Sydney Swans Premiers Infographic

It would be a tragedy had I not documented my experiences at the 2012 Grand Final. So, I do so, hoping that it does not become lost among the thousands of writings about the game, the result and the experience. But one thing can be certain, just like the other 99,682 fans who attended the MCG that day, and indeed the millions of other followers around the world, it became a day that I will never forget. It was a day I will cherish forever. It was Grand Final Day.

I love the build up and the fanfare that surrounds the game. The newspapers, the TV specials, the parade. It’s a lot of fuss, but I like fuss. I soaked it in. Fate found me tickets to the game. Desperate, I contacted my economics teacher for tickets. He had one for himself only. But later that week, he found another, took that, and sold me his. My phone’s screen had broke, as seconds before I was about to take out the battery and sim card, I got his call for the ticket. Fate.

Luck secured my father’s ticket. As a restricted member, the ground granted me access in the morning, and I took hold with both hands. We swapped tickets. Had it not have been such a miserable morning, more members would have turned up, denying my access. Luck.

To be completely honest, a lot of the day was a blur. Caught up between the emotions, nervousness took over my mind. Each and every spectacular moment overlapped another. It was like when you have a fantastic dream, but when you wake up, you can’t always piece together all the parts.

But I’m appreciative that I can recall some moments, moments in which I’ll hopefully never forget. Moments of greatness.

Sydney’s first goal in the game. Malceski, I recognised straight away from his beard. He guessed where the goals were. The ball did too. It soared so high I was wondering if it would ever come back down. There was a pause. The umpire signalled confidently. We jumped to our feet. Memories of his knee surgery woes arose. They were long gone. Malceski, such a trooper. So good to see him so happy.

Then there was Hannebery. He back into the pack to take an incredible grab. He’s always doing these like that. It scares me and delights me at the same time.

The enemy had many chances, many failed but some didn’t. The Hawks kicked away. I wasn’t too fused. My boys would peg them back.

It was on the far wing. From half-back to half-forward. Lewis ‘Jetstar’ took off, I knew he would. If there was one man who would catch him, it would be Cyril. And there he was, trailing by a few paces. We egged the boys on as though it was the final sprint of the Melbourne Cup. Jetta won the race, but Hawthorn had won the quarter.

Because Dad and I had different seats, during the breaks we would meet in between our spots, at the bar. It was here we discussed the plays of the quarter. The highlights, our feelings and our hopes for the quarter. Even so, our overall emotion was still edgy. Who would’ve guess what was in store for us.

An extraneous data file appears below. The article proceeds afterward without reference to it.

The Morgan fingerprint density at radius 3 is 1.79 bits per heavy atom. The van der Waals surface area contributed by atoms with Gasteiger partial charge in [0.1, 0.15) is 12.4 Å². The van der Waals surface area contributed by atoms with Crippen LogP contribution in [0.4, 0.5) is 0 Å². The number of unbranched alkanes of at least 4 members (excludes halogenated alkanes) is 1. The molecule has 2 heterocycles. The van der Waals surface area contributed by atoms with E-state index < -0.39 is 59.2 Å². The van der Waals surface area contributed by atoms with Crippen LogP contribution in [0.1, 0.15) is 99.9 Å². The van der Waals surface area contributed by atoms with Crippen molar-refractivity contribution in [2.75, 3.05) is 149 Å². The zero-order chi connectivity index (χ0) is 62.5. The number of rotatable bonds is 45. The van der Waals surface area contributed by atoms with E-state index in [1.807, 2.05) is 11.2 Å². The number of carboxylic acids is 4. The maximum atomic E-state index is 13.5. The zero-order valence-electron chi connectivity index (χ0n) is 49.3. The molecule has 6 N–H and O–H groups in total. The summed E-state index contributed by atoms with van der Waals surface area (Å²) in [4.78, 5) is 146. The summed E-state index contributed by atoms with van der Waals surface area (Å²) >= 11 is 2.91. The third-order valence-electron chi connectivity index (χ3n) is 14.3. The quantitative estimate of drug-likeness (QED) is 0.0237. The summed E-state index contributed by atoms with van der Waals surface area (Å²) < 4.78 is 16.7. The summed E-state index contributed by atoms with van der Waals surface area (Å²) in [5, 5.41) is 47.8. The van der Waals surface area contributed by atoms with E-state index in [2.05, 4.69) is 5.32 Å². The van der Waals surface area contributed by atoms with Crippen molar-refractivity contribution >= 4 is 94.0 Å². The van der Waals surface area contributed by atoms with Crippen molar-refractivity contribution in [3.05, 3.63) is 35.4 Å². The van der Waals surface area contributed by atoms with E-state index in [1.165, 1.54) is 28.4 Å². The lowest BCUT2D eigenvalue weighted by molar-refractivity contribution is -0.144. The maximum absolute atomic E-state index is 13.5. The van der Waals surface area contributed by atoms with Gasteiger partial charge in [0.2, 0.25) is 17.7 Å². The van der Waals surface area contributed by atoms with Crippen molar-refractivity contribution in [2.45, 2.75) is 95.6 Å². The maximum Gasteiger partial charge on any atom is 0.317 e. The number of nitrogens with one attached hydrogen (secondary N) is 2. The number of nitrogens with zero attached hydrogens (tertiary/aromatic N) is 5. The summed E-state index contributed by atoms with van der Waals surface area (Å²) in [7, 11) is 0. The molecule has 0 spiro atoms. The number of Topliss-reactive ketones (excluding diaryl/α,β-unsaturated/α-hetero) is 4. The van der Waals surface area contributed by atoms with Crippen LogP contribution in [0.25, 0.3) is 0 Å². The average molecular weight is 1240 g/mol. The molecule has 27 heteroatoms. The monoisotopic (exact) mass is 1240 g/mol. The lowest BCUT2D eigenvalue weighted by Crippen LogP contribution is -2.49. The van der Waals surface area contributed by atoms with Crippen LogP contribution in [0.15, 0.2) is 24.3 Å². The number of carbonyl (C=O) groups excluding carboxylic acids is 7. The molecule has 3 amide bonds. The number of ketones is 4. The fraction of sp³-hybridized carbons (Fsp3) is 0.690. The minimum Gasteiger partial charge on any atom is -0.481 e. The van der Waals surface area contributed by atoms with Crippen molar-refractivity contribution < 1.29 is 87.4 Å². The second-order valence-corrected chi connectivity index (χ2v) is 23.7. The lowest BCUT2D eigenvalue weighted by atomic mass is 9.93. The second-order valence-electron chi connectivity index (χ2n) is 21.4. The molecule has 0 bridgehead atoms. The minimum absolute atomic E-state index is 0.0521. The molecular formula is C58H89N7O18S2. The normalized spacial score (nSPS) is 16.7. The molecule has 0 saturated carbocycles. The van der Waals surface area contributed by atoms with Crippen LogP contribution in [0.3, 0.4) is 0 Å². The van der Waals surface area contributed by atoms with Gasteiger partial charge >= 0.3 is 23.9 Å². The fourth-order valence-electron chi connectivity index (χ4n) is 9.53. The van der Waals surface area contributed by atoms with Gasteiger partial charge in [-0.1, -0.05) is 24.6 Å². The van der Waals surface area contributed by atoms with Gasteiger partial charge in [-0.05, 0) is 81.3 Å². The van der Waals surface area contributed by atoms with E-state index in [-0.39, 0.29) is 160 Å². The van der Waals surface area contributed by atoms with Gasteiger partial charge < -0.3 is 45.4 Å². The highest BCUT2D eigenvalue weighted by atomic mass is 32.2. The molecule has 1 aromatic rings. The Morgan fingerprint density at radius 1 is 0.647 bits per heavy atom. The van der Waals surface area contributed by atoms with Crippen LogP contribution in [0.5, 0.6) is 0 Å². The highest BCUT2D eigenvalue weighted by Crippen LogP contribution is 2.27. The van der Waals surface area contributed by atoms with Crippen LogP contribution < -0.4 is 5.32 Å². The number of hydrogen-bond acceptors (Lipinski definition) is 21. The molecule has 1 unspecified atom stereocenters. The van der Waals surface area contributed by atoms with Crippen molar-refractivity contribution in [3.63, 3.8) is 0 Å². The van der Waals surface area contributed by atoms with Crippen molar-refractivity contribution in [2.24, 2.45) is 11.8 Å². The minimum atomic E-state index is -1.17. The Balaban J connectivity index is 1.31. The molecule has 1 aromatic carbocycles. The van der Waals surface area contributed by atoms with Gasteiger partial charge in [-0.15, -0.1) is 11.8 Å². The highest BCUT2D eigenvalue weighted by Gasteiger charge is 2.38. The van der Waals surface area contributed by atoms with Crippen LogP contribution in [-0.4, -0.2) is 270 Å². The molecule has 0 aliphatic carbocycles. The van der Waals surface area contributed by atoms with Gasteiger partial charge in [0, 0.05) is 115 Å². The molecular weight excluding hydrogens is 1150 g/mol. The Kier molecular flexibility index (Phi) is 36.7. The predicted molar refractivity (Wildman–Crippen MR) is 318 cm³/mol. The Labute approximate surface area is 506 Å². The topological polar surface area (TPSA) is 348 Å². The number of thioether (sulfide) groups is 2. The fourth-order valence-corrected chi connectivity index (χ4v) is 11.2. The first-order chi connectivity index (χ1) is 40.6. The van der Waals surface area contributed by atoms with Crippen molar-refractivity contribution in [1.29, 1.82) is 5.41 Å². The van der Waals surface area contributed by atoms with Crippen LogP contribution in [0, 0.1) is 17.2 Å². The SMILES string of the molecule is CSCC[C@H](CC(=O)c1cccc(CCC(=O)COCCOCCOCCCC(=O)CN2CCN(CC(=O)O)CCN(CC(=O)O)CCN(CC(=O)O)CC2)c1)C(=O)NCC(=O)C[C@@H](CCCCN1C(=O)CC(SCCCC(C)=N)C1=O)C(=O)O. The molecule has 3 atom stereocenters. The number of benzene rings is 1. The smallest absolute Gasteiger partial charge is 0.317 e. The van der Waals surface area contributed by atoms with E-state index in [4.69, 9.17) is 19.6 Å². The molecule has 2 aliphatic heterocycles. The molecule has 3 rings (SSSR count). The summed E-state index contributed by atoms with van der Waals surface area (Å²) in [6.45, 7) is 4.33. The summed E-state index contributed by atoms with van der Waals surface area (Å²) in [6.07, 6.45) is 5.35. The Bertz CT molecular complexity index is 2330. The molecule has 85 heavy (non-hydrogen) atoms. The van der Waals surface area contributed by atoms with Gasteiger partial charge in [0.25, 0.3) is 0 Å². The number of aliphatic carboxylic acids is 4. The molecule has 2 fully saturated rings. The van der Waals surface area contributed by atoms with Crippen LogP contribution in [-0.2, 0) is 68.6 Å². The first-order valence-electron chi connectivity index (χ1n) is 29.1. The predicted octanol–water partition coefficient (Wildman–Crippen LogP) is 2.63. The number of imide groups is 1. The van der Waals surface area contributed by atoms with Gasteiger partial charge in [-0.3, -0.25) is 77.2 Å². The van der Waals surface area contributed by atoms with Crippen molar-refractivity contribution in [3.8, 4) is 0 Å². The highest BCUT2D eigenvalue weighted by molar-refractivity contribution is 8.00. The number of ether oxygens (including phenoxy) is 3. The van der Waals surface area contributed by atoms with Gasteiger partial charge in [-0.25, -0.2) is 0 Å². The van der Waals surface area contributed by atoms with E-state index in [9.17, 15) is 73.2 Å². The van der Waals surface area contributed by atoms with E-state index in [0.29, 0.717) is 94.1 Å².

A breakthrough. Swans goals came flooding in. They were down my end of the ground. Each and every time I jumped up and yelled my heart out. I was definitely the loudest of my fellow supporters in Bay 37. Pyke was playing so well. His strong contested marks are one of my favourite things to watch out on the field. To think, a Canadian was playing in the Grand Final. Who would’ve guessed?!

Half -time. I had little time to enjoy one of my favourite artists, The Temper Trap, as I was too concentrated on the game. I was so tired. It was like I was actually out there playing. Sometimes I felt like I was.

Lewis Roberts-Thompson looks funny. He looks like a great bloke. The kind of bloke every footy team needs. (Even if it’s only to make the rest of the team look more attractive/intelligent) He goaled. The swans were flying high.

But then Buddy started to fire up. He was hot. Too hot. Within minutes I could feel the game slipping away. The hawks stacked them on. No team in the competition could stop them.

McVeigh got a fifty. He scored. We needed him to. The siren couldn’t come soon enough. We were set. The football world was set for the final, last-gasp, all-in quarter.

The Hawks got a couple. Time was slipping away. Stand up Kieran Jack. My favourite. Quick entry. Bouncing Ball. Sits up for him. Dribbles it through. The most exhilarating goal of the game. Such celebration. Such excitement. I could only imagine every other Swan’s reaction.

Goodes. I thought he was injured. Maybe I was right? It didn’t matter. He kicked a goal from a stoppage. Classic Swans. The ball bounced through so slowly. There was a large inhale. And then the roar of the crowd.

We were well into stoppage time. Up by 4. Memories of ’05. But we weren’t home. Enter, the man who started it all. Nick Malceski. With another incredible snap, he wrote himself into the record books. The Bloods were home. The stadium was rocking. One of the most intense moments of my life.Siren. The greatest happiness I can explain to you washed over me. Pure joy. Nirvana. Relief. It was time to celebrate. My boys had done it. I almost couldn’t believe it. It was a day I was never going to forget. It was a day I will cherish forever. It was Grand Final Day, and my team had won.

Go Bloods.

Sydney Swans Premiers 2012


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